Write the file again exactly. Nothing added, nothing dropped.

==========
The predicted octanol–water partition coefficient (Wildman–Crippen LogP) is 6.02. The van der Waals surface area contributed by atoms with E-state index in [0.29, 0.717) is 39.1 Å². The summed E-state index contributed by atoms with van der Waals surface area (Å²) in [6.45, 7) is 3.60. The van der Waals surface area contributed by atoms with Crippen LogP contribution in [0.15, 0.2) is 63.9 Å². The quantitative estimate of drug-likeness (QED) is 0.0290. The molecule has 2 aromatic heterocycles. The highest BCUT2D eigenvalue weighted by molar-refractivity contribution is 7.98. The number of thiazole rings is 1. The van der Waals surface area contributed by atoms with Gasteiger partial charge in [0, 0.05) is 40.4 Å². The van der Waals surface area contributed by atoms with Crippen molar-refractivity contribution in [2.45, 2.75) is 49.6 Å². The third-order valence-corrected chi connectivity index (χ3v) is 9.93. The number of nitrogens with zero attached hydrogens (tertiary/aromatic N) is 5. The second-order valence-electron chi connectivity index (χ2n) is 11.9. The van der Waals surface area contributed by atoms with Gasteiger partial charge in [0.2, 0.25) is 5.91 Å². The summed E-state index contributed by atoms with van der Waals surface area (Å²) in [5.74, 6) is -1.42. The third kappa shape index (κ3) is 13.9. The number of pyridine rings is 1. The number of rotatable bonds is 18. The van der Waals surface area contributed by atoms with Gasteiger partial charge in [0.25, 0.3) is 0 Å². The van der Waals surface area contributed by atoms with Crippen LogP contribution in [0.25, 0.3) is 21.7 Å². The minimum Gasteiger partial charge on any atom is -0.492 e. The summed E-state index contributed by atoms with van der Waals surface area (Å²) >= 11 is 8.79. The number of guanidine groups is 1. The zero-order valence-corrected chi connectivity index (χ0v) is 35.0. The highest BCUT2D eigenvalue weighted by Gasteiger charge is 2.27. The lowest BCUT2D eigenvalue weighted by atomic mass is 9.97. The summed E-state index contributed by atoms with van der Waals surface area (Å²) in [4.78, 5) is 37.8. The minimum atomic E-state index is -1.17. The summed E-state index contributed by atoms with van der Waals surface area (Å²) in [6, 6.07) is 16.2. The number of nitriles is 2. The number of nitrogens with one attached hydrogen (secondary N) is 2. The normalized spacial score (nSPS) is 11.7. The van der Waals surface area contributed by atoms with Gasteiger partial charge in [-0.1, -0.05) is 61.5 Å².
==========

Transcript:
The predicted octanol–water partition coefficient (Wildman–Crippen LogP) is 6.02. The van der Waals surface area contributed by atoms with E-state index in [0.29, 0.717) is 39.1 Å². The summed E-state index contributed by atoms with van der Waals surface area (Å²) in [6.45, 7) is 3.60. The van der Waals surface area contributed by atoms with Crippen LogP contribution in [0.15, 0.2) is 63.9 Å². The quantitative estimate of drug-likeness (QED) is 0.0290. The molecule has 2 aromatic heterocycles. The highest BCUT2D eigenvalue weighted by molar-refractivity contribution is 7.98. The number of thiazole rings is 1. The van der Waals surface area contributed by atoms with Gasteiger partial charge in [0, 0.05) is 40.4 Å². The van der Waals surface area contributed by atoms with Crippen molar-refractivity contribution in [2.45, 2.75) is 49.6 Å². The third-order valence-corrected chi connectivity index (χ3v) is 9.93. The number of nitrogens with zero attached hydrogens (tertiary/aromatic N) is 5. The second-order valence-electron chi connectivity index (χ2n) is 11.9. The van der Waals surface area contributed by atoms with Gasteiger partial charge in [0.2, 0.25) is 5.91 Å². The summed E-state index contributed by atoms with van der Waals surface area (Å²) in [5.74, 6) is -1.42. The third kappa shape index (κ3) is 13.9. The number of pyridine rings is 1. The number of rotatable bonds is 18. The van der Waals surface area contributed by atoms with Gasteiger partial charge in [0.25, 0.3) is 0 Å². The van der Waals surface area contributed by atoms with Crippen LogP contribution in [0.25, 0.3) is 21.7 Å². The minimum Gasteiger partial charge on any atom is -0.492 e. The summed E-state index contributed by atoms with van der Waals surface area (Å²) >= 11 is 8.79. The number of guanidine groups is 1. The zero-order valence-corrected chi connectivity index (χ0v) is 35.0. The highest BCUT2D eigenvalue weighted by Gasteiger charge is 2.27. The lowest BCUT2D eigenvalue weighted by atomic mass is 9.97. The summed E-state index contributed by atoms with van der Waals surface area (Å²) in [4.78, 5) is 37.8. The minimum atomic E-state index is -1.17. The summed E-state index contributed by atoms with van der Waals surface area (Å²) in [6, 6.07) is 16.2. The number of nitriles is 2. The number of nitrogens with one attached hydrogen (secondary N) is 2. The normalized spacial score (nSPS) is 11.7. The van der Waals surface area contributed by atoms with Gasteiger partial charge in [-0.1, -0.05) is 61.5 Å².